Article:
As a little boy, whenever I whined and winged to my father, over how this or that person had wronged me, he always had some sound sage advice – “If everyone around you appears to always wrong you, then, in all likelihood, you are the problem”.
What a wise man my late beloved father was! May his dear soul continue to rest in peace!
From that time onwards, I tried my level best to look myself in the mirror – introspecting my own thoughts, words, deeds, and feelings, with their potential consequences upon others around me – before, rushing into finding those who were supposedly ‘out to get me’.
My father’s profound words always come back into remembrance whenever I encounter those monotonously unimaginative and laughable ‘regime change agent’ accusations by Zimbabwe’s ruling elite – aimed at anyone who boldly stands up, and speaks out, against the government’s unmitigated failures of unprecedented proportions.
Those would be the times I wished my father (an avid writer in his own respect) was still here, so that he could mete out his impressive advice to those in power – “If everyone around you appears to be out to get you, then, in all likelihood, you are the problem”.
Recently, this insincere finger-pointing was extended to labour rights activists – most specifically, teachers organizations, PTUZ (Progressive Teachers’ Union of Zimbabwe), and ARTUZ (Amalgamated Rural Teachers’ Union of Zimbabwe) – whom, the state-controlled media, a few days ago, disingenuously named as being ‘regime change agents’ at the beck and call of the US (United States of America), and UK (United Kingdom).
Well, for starters, let me make one thing abundantly clear – so as to remove any misunderstandings – the concept of ‘regime change’ is not, and had never been, a crime, neither is it wrong.
In fact, ‘regime change’ is what any true democracy is premised on – since the ultimate goal of every opposition party, and anti-government activist, is to effect ‘regime change’.
Yet, in a country like Zimbabwe – which shockingly touts itself as a democracy – this term has been immorally and amorally bastardized to mean something vulgar and despicable.
As a matter of fact, this is a brazen attempt to criminalize democracy!
Be that as it may, what is more disturbing and unsettling is the Zimbabwe regime’s unending and worn-out obsession with this ‘regime change’ narrative – used in an insipid attempt to both defame those genuinely fighting for the rights of Zimbabweans, and as a pretext to justify the continued persecution, and possibly outlawing, of these illustrious intrepid men and women.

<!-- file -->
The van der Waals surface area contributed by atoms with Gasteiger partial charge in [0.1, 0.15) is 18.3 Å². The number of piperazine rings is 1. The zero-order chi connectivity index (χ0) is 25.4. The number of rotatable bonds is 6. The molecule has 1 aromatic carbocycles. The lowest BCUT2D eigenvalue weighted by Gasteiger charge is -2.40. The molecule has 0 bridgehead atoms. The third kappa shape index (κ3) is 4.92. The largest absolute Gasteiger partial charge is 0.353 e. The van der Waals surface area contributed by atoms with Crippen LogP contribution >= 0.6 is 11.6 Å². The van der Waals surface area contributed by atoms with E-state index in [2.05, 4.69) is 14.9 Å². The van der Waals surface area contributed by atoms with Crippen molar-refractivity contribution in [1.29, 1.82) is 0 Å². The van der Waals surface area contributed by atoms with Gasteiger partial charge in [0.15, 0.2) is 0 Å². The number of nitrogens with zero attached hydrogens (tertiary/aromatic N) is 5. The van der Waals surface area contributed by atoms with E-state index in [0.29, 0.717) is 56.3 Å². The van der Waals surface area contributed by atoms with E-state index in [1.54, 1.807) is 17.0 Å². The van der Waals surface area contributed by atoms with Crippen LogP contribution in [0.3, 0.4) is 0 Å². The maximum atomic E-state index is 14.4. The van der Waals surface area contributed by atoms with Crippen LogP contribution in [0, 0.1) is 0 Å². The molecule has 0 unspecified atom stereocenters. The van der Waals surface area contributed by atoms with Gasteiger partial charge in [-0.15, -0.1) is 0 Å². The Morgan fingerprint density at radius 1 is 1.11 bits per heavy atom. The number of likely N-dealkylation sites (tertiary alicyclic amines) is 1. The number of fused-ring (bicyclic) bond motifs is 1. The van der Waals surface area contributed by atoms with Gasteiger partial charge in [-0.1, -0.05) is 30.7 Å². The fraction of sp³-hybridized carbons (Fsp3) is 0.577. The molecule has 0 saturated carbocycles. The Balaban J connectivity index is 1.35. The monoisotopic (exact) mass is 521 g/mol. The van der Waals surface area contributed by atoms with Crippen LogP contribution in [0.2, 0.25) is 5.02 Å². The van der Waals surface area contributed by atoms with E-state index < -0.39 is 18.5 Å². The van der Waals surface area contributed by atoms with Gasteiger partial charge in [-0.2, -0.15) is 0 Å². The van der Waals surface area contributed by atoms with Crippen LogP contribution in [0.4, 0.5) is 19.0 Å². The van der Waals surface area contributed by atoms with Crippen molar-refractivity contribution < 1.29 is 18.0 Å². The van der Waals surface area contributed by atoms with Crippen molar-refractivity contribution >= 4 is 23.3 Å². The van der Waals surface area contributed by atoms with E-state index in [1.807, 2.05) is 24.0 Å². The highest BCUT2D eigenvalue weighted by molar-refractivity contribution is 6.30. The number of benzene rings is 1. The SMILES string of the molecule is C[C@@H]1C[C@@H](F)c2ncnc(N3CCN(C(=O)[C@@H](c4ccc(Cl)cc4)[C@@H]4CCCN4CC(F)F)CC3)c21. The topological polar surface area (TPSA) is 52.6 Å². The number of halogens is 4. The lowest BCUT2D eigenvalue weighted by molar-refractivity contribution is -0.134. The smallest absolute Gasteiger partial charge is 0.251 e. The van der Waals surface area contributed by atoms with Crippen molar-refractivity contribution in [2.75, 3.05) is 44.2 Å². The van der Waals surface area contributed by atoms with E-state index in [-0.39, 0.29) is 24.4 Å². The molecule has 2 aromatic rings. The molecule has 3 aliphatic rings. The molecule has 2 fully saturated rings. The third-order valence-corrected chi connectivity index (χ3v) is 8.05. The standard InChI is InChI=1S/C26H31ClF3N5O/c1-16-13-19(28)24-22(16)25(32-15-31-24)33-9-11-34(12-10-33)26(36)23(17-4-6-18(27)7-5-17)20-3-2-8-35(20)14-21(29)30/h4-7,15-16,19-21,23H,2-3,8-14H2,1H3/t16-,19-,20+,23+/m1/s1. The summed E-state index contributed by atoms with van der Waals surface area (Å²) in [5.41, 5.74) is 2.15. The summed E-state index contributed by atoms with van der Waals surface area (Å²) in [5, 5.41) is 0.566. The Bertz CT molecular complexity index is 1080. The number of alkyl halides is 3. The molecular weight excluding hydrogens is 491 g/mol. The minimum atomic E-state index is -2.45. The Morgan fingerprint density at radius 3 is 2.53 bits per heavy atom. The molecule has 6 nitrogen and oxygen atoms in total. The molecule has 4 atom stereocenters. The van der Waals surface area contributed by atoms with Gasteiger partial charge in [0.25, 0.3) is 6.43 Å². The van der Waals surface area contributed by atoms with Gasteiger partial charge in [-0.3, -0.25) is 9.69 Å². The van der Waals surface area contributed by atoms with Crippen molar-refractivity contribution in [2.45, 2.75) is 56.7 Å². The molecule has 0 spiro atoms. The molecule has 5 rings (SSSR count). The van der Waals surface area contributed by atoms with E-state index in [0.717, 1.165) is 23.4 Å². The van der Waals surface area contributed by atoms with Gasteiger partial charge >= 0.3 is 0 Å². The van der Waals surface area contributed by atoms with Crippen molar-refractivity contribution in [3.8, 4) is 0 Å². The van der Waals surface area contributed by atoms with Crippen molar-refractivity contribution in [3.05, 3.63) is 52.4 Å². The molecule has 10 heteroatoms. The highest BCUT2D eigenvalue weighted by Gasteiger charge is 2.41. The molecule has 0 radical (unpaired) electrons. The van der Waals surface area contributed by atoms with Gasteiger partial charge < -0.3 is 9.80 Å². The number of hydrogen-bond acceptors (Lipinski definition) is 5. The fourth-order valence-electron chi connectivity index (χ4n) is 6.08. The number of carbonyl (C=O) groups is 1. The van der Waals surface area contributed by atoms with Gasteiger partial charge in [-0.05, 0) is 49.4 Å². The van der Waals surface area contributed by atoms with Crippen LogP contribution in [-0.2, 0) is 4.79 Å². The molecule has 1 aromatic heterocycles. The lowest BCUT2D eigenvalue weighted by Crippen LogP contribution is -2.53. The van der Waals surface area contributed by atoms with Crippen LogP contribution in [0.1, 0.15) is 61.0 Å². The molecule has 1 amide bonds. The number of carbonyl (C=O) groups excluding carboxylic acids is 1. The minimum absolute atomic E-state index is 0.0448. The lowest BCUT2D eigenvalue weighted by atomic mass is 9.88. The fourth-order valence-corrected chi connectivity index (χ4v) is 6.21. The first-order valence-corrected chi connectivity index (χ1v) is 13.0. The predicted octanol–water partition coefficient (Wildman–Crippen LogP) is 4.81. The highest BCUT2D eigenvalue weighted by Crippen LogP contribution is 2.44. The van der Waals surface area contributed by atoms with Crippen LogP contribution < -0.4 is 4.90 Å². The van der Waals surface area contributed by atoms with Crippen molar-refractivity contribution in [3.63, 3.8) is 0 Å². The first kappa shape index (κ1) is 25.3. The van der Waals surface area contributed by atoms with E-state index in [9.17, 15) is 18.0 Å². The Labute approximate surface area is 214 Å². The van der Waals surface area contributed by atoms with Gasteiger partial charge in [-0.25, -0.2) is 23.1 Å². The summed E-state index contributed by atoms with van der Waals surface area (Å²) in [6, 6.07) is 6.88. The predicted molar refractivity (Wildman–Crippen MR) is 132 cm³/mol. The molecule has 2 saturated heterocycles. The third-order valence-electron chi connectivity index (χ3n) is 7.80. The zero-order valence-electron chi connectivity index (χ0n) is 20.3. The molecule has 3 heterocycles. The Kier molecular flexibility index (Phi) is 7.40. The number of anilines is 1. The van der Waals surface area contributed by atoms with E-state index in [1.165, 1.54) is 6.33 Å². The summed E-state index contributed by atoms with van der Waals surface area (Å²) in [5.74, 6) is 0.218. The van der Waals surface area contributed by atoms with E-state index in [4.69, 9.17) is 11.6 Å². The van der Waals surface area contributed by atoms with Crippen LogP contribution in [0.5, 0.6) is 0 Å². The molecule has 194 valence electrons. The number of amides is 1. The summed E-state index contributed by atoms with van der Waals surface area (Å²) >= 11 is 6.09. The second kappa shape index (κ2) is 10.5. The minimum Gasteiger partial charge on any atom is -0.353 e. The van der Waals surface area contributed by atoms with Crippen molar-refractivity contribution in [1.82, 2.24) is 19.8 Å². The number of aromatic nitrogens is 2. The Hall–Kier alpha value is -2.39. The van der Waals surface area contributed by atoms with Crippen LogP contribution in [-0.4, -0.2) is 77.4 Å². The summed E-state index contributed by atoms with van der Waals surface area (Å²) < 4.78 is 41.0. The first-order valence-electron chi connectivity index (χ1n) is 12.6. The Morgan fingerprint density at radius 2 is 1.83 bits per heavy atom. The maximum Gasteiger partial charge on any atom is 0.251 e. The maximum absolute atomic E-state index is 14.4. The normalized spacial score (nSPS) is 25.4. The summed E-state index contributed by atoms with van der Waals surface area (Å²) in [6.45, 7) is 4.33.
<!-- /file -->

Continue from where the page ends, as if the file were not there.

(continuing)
In other words, all this vilification of human rights defenders in Zimbabwe is a very simple and old tactic – as old as life on Earth itself – designed to hide the regime’s own state-authored gross ineptitude, violations of ordinary citizens’ dignity, and high-level corruption.
I am sure we have come across this script before.
Let me use an illustration that is in tandem with the ’16 Days of Activism Against Gender-Based Violence’ – which the whole world is presently observing.
Have we not encountered a man who brutally and cruelly abuses his wife and children – and, when the numerous women’s and children’s rights groups heavily descend on him, he misleadingly blames them for unwarranted and invited meddling in his domestic affairs, with the intention of sowing seeds of disharmony and anarchy, with the ultimate aim of wrecking his marriage and home?
Well, would the easiest thing to do in such a situation – in order to permanently ward off these women’s and children’s rights organizations – not be to simply treat one’s spouse and kids with dignity and love?
The same principle perfectly applies to the situation in Zimbabwe.
If the powers-that-be in the country genuinely wanted to get rid of all these ‘pesky’ opposition, labour, social justice, and anti-corruption crusaders – the most effective way would be to simply improve citizens’ standards of life, and restore their dignity.
Honestly, if a teacher was earning a just liveable wage – as my dear father used to receive in the olden days – why would he or she heed calls for strikes, stay-aways, or any other collective job action?
If a nurse was being given a respectable salary, worthy of the profession’s status of life-savers – in the same manner my beloved mother used to get – why would they listen to anyone, ostensibly, seeking to divide the nation, and cause unrest?
In fact, my mother, at some point, was the secretary of the ZISCOSTEEL workers’ committee, but never did they ever engage in industrial action. Why… simply because they were treated very well, during those days agone.
The solution is quite simple – improve Zimbabweans’ lives and livelihoods, and automatically and suddenly, there will no longer be any so-called ‘regime change agents’ to talk about.
@ Tendai Ruben Mbofana is a social justice activist, writer, author, and political commentator. Please feel free to contact him on WhatsApp/Call: +263715667700 / +263782283975, or Calls Only: +263788897936 / +263733399640, or email: email@example.com